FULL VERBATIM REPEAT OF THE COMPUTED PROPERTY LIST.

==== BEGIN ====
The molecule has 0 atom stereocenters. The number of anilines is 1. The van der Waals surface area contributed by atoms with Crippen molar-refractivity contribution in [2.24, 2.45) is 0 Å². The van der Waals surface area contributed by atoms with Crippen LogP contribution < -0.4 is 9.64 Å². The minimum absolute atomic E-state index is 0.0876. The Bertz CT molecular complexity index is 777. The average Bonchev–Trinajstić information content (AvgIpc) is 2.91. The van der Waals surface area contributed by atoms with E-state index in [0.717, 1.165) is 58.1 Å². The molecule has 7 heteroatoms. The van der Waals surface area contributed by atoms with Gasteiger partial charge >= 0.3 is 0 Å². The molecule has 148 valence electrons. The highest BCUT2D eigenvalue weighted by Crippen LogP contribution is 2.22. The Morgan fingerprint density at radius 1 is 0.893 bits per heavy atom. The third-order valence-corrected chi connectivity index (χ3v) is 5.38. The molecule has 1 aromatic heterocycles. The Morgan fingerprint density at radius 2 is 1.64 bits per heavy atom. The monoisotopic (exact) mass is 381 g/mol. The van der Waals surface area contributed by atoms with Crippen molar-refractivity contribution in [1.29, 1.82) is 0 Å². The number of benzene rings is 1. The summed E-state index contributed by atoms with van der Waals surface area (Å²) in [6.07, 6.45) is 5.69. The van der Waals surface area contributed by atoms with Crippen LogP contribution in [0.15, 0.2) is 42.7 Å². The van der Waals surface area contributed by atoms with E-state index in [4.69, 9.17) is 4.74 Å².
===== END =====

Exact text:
The molecule has 0 atom stereocenters. The number of anilines is 1. The van der Waals surface area contributed by atoms with Crippen molar-refractivity contribution in [2.24, 2.45) is 0 Å². The van der Waals surface area contributed by atoms with Crippen LogP contribution < -0.4 is 9.64 Å². The minimum absolute atomic E-state index is 0.0876. The Bertz CT molecular complexity index is 777. The average Bonchev–Trinajstić information content (AvgIpc) is 2.91. The van der Waals surface area contributed by atoms with E-state index in [0.717, 1.165) is 58.1 Å². The molecule has 7 heteroatoms. The van der Waals surface area contributed by atoms with Gasteiger partial charge >= 0.3 is 0 Å². The molecule has 148 valence electrons. The highest BCUT2D eigenvalue weighted by Crippen LogP contribution is 2.22. The Morgan fingerprint density at radius 1 is 0.893 bits per heavy atom. The third-order valence-corrected chi connectivity index (χ3v) is 5.38. The molecule has 1 aromatic heterocycles. The Morgan fingerprint density at radius 2 is 1.64 bits per heavy atom. The monoisotopic (exact) mass is 381 g/mol. The van der Waals surface area contributed by atoms with Crippen molar-refractivity contribution in [1.29, 1.82) is 0 Å². The number of benzene rings is 1. The summed E-state index contributed by atoms with van der Waals surface area (Å²) in [6.07, 6.45) is 5.69. The van der Waals surface area contributed by atoms with Crippen LogP contribution in [0.15, 0.2) is 42.7 Å². The van der Waals surface area contributed by atoms with E-state index in [4.69, 9.17) is 4.74 Å².